Sharing passions with future generations is demonstrated through the scholarship endowment honoring the memory of Joe Brisson.
A local athlete and soccer player, Joe had an adventurous spirit and a zest for life that carries on through the high school senior recipients of this scholarship.
What impression will you make? Let's give it forward, together.
The following are examples of different types of funds at the Community Foundation. There are many ways that we can work with you to facilitate your giving and we invite you to talk with President and CEO, David Mengebier, about how we can work with you to meet your goals and interests. Contact David.
Donor(s) establish the endowment and may make grant award recommendations to the Community Foundation Board.
Donor(s) may name the endowment and choose whether to designate a purpose or named County or community, or leave it undesignated to address changing community needs. Donor(s) do not play an advisory role in grantmaking; the Community Foundation Board oversees grant disbursements.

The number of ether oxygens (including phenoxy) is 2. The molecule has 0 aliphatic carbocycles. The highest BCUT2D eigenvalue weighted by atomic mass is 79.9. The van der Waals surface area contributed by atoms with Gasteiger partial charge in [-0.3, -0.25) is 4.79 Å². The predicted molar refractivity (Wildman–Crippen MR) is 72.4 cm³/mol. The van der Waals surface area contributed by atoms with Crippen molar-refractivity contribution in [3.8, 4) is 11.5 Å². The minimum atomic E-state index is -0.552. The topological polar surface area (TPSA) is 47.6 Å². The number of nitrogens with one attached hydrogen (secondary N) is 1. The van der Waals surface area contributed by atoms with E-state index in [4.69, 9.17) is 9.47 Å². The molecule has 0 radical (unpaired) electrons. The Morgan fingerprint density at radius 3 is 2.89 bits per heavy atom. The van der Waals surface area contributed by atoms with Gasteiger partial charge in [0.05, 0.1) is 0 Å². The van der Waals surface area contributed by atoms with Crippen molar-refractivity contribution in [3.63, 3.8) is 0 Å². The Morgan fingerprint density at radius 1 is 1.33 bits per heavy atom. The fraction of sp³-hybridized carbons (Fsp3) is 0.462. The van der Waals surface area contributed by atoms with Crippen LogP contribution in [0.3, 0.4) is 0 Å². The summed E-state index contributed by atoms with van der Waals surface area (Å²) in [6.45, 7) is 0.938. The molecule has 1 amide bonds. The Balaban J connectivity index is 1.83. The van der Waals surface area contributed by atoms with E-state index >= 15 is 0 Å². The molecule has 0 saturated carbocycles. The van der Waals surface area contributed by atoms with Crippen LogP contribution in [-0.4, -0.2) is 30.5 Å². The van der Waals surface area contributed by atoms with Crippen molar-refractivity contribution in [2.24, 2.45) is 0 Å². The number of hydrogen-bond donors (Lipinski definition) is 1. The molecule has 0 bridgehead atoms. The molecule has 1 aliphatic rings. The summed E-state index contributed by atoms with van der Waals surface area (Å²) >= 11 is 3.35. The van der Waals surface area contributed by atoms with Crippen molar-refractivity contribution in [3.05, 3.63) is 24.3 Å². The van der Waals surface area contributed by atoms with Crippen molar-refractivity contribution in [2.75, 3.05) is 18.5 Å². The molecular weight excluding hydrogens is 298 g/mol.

Donor(s) may name the endowment; the Community Foundation Board oversees grant disbursements to address changing community needs.
Donor(s) establish the endowment and may name the field of interest for grantmaking purposes (i.e. arts and culture, education, environment, health and human services, youth); grant award recommendations are made to the Community Foundation Board by a fund advisory committee, typically after a grantmaking process.
Donor(s) establish the scholarship and may name criteria and requirements; scholarship awards are made during the Community Foundation's scholarship process.
Individual donors and/or an agency may establish the endowment and name the agency to benefit from annual grant awards.
Donor(s) may name the endowment that is designated to support organizational needs of the Community Foundation.